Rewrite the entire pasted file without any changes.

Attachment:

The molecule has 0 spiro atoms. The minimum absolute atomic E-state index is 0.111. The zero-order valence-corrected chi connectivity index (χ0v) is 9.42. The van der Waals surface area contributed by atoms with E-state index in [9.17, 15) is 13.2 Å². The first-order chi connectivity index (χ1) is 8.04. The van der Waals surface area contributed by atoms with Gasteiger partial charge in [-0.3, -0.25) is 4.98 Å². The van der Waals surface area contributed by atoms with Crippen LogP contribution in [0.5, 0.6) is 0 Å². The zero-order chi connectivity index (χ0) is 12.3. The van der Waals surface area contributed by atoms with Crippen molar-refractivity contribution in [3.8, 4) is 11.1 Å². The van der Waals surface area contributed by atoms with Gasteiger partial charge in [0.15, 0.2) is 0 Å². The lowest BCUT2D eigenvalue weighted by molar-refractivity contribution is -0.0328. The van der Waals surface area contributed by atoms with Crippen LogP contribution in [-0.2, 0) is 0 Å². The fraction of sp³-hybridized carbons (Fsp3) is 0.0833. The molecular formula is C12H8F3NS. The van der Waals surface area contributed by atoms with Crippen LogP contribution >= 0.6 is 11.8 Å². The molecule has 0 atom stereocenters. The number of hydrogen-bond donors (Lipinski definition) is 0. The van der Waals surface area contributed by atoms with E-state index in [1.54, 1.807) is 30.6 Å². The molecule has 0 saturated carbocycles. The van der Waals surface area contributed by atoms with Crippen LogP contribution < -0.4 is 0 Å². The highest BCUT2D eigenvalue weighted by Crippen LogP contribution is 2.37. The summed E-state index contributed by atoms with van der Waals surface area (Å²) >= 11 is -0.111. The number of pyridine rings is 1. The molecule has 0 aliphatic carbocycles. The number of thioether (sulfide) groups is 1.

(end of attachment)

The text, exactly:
The molecule has 0 spiro atoms. The minimum absolute atomic E-state index is 0.111. The zero-order valence-corrected chi connectivity index (χ0v) is 9.42. The van der Waals surface area contributed by atoms with E-state index in [9.17, 15) is 13.2 Å². The first-order chi connectivity index (χ1) is 8.04. The van der Waals surface area contributed by atoms with Gasteiger partial charge in [-0.3, -0.25) is 4.98 Å². The van der Waals surface area contributed by atoms with Crippen LogP contribution in [0.5, 0.6) is 0 Å². The zero-order chi connectivity index (χ0) is 12.3. The van der Waals surface area contributed by atoms with Crippen molar-refractivity contribution in [3.8, 4) is 11.1 Å². The van der Waals surface area contributed by atoms with Gasteiger partial charge in [0.15, 0.2) is 0 Å². The lowest BCUT2D eigenvalue weighted by molar-refractivity contribution is -0.0328. The van der Waals surface area contributed by atoms with Crippen LogP contribution in [-0.2, 0) is 0 Å². The fraction of sp³-hybridized carbons (Fsp3) is 0.0833. The molecular formula is C12H8F3NS. The van der Waals surface area contributed by atoms with Crippen LogP contribution >= 0.6 is 11.8 Å². The molecule has 0 atom stereocenters. The number of hydrogen-bond donors (Lipinski definition) is 0. The van der Waals surface area contributed by atoms with E-state index in [1.54, 1.807) is 30.6 Å². The molecule has 0 saturated carbocycles. The van der Waals surface area contributed by atoms with Crippen LogP contribution < -0.4 is 0 Å². The highest BCUT2D eigenvalue weighted by Crippen LogP contribution is 2.37. The summed E-state index contributed by atoms with van der Waals surface area (Å²) >= 11 is -0.111. The number of pyridine rings is 1. The molecule has 0 aliphatic carbocycles. The number of thioether (sulfide) groups is 1.